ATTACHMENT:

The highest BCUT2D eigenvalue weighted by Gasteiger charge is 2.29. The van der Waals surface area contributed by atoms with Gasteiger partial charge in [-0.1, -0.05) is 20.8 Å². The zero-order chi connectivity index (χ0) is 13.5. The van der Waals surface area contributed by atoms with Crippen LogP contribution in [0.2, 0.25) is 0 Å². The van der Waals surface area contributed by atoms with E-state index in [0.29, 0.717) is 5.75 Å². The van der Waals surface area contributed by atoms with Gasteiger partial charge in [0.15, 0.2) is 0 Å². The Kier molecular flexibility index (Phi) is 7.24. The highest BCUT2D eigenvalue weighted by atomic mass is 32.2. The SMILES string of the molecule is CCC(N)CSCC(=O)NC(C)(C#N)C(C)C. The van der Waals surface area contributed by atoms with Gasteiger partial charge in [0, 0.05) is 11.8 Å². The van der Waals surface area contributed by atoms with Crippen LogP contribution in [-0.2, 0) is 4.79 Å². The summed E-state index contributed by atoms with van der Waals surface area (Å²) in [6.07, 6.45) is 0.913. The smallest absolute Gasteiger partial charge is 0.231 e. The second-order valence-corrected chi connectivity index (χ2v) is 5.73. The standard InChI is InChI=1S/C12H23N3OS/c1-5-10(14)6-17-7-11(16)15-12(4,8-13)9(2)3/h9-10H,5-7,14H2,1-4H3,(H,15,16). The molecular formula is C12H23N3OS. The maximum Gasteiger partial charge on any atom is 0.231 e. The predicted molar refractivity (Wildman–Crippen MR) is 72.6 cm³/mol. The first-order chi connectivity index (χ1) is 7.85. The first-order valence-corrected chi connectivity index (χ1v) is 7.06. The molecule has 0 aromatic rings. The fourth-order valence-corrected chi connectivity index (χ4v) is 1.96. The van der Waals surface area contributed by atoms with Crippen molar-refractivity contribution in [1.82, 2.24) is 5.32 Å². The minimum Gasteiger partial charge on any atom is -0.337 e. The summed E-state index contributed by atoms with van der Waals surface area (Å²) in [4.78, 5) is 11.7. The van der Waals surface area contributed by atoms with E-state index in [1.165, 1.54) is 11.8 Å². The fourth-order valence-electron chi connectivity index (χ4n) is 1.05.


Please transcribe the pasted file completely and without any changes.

The highest BCUT2D eigenvalue weighted by Gasteiger charge is 2.29. The van der Waals surface area contributed by atoms with Gasteiger partial charge in [-0.1, -0.05) is 20.8 Å². The zero-order chi connectivity index (χ0) is 13.5. The van der Waals surface area contributed by atoms with Crippen LogP contribution in [0.2, 0.25) is 0 Å². The van der Waals surface area contributed by atoms with E-state index in [0.29, 0.717) is 5.75 Å². The van der Waals surface area contributed by atoms with Gasteiger partial charge in [0.15, 0.2) is 0 Å². The Kier molecular flexibility index (Phi) is 7.24. The highest BCUT2D eigenvalue weighted by atomic mass is 32.2. The SMILES string of the molecule is CCC(N)CSCC(=O)NC(C)(C#N)C(C)C. The van der Waals surface area contributed by atoms with Gasteiger partial charge in [0, 0.05) is 11.8 Å². The van der Waals surface area contributed by atoms with Crippen LogP contribution in [-0.2, 0) is 4.79 Å². The summed E-state index contributed by atoms with van der Waals surface area (Å²) in [6.07, 6.45) is 0.913. The smallest absolute Gasteiger partial charge is 0.231 e. The second-order valence-corrected chi connectivity index (χ2v) is 5.73. The standard InChI is InChI=1S/C12H23N3OS/c1-5-10(14)6-17-7-11(16)15-12(4,8-13)9(2)3/h9-10H,5-7,14H2,1-4H3,(H,15,16). The molecular formula is C12H23N3OS. The maximum Gasteiger partial charge on any atom is 0.231 e. The predicted molar refractivity (Wildman–Crippen MR) is 72.6 cm³/mol. The first-order chi connectivity index (χ1) is 7.85. The first-order valence-corrected chi connectivity index (χ1v) is 7.06. The molecule has 0 aromatic rings. The fourth-order valence-corrected chi connectivity index (χ4v) is 1.96. The van der Waals surface area contributed by atoms with Crippen molar-refractivity contribution in [1.82, 2.24) is 5.32 Å². The minimum Gasteiger partial charge on any atom is -0.337 e. The summed E-state index contributed by atoms with van der Waals surface area (Å²) in [4.78, 5) is 11.7. The van der Waals surface area contributed by atoms with E-state index in [1.165, 1.54) is 11.8 Å². The fourth-order valence-electron chi connectivity index (χ4n) is 1.05.